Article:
The majority of NHS trusts in England are not giving people with diabetes enough help in managing the condition at home, a watchdog has warned.
Weight management can reduce the risk of diabetes complications
The Healthcare Commission said most primary care trusts were offering basic diabetes care such as yearly check-ups.
But it warned that almost 130 out of more than 150 failed on home support.
Offering services to help patients manage their weight or plan an exercise regime are seen as crucial in reducing complications like heart problems.
As such, they could also save the NHS millions of pounds each year.
In 2002, about £1.3bn - or 5% of NHS expenditure - was used to care for people with diabetes.
Estimates from 2006 suggest this could even have crept up to 10% of total spending, the commission said.
Managing diabetes at home by controlling weight, or giving up smoking, have been touted as a key means of tackling complications of the condition.
As well as heart problems, these include blindness, kidney failure and limb amputation.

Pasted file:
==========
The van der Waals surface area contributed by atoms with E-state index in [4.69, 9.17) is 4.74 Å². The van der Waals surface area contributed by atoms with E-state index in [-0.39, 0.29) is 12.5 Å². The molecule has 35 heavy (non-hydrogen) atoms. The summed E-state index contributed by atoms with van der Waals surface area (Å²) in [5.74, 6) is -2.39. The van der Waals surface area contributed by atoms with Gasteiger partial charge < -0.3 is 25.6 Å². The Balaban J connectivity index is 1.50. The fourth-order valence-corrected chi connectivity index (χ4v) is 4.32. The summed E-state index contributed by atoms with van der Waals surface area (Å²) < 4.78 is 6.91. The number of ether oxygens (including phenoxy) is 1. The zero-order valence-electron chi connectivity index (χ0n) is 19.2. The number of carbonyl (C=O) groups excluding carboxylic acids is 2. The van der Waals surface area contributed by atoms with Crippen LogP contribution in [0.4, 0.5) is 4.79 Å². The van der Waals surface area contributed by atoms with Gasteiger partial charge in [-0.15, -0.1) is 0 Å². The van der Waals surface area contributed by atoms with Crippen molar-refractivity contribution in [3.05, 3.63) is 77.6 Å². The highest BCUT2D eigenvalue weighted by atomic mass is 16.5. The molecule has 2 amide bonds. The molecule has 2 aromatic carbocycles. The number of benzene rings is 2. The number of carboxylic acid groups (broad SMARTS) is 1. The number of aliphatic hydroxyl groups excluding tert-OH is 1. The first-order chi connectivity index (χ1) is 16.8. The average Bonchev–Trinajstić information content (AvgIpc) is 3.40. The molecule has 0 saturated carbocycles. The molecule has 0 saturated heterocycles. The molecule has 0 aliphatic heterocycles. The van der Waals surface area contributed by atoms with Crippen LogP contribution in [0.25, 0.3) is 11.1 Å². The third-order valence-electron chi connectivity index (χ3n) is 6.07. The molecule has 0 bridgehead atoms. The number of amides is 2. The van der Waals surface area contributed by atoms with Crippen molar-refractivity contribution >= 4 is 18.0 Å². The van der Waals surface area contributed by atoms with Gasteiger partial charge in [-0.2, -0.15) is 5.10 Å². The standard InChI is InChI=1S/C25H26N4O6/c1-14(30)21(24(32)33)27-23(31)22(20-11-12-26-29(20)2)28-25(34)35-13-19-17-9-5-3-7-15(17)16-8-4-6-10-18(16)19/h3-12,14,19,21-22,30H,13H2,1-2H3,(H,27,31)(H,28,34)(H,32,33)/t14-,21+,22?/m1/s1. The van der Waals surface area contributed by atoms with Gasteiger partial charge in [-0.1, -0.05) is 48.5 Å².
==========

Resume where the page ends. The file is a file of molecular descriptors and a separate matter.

Beefing up community services and the potential for self-management of long-term conditions such as diabetes is also one of the key planks of government policy.
Diabetes is seen as a growing problem in the UK. According to the watchdog, the number of diagnosed and undiagnosed cases is likely to have risen by 15% between 2001 and 2010.
Some 9% of this was due to increasing numbers of obese people, and a further 6% was the result of an ageing population, it suggested.
The Healthcare Commission said England's PCTs had to do better in supporting people to manage their condition.
But chief executive Anna Walker said those that were managing to get it right deserved praise.
"They are doing more than meeting the basic needs of people with diabetes by taking that care one step further and offering the right support to people with diabetes to help them manage their condition," she said.
"This is essential to the wellbeing of people with diabetes. By managing their condition, people with diabetes can prevent serious health complications such as blindness, kidney failure and even extend their life expectancy.
"All services that provide care to people with diabetes need to look to these services and follow their example of care."
Bridget Turner, head of healthcare policy at Diabetes UK, said: "These results show that the NHS is still failing to provide the high quality care that people with diabetes need to achieve good diabetes management and stay healthy.
"The NHS has to focus more on supporting people to manage their diabetes through self care," she added. "For people with diabetes, 95% of diabetes management is self care."